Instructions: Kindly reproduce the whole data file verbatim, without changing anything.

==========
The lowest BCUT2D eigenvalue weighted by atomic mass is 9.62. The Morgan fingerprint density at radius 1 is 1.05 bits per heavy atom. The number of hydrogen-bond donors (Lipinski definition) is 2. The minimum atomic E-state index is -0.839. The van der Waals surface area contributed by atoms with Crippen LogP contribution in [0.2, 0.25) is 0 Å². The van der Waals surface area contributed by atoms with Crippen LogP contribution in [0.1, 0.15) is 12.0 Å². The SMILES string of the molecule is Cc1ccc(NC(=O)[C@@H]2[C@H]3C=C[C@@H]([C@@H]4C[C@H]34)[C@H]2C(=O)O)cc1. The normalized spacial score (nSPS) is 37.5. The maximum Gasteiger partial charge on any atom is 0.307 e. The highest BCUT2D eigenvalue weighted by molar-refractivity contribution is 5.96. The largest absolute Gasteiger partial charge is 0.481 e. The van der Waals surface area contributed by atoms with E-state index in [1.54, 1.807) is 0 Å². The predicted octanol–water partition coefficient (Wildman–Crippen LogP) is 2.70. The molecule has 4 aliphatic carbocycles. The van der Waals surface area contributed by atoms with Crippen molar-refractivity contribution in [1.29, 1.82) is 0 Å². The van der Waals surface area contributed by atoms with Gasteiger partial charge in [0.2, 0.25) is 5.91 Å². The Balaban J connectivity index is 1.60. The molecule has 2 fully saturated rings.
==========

The lowest BCUT2D eigenvalue weighted by atomic mass is 9.62. The Morgan fingerprint density at radius 1 is 1.05 bits per heavy atom. The number of hydrogen-bond donors (Lipinski definition) is 2. The minimum atomic E-state index is -0.839. The van der Waals surface area contributed by atoms with Crippen LogP contribution in [0.2, 0.25) is 0 Å². The van der Waals surface area contributed by atoms with Crippen LogP contribution in [0.1, 0.15) is 12.0 Å². The SMILES string of the molecule is Cc1ccc(NC(=O)[C@@H]2[C@H]3C=C[C@@H]([C@@H]4C[C@H]34)[C@H]2C(=O)O)cc1. The normalized spacial score (nSPS) is 37.5. The maximum Gasteiger partial charge on any atom is 0.307 e. The highest BCUT2D eigenvalue weighted by molar-refractivity contribution is 5.96. The largest absolute Gasteiger partial charge is 0.481 e. The van der Waals surface area contributed by atoms with E-state index in [1.54, 1.807) is 0 Å². The predicted octanol–water partition coefficient (Wildman–Crippen LogP) is 2.70. The molecule has 4 aliphatic carbocycles. The van der Waals surface area contributed by atoms with Crippen molar-refractivity contribution in [1.29, 1.82) is 0 Å². The van der Waals surface area contributed by atoms with Gasteiger partial charge in [0.2, 0.25) is 5.91 Å². The Balaban J connectivity index is 1.60. The molecule has 2 fully saturated rings.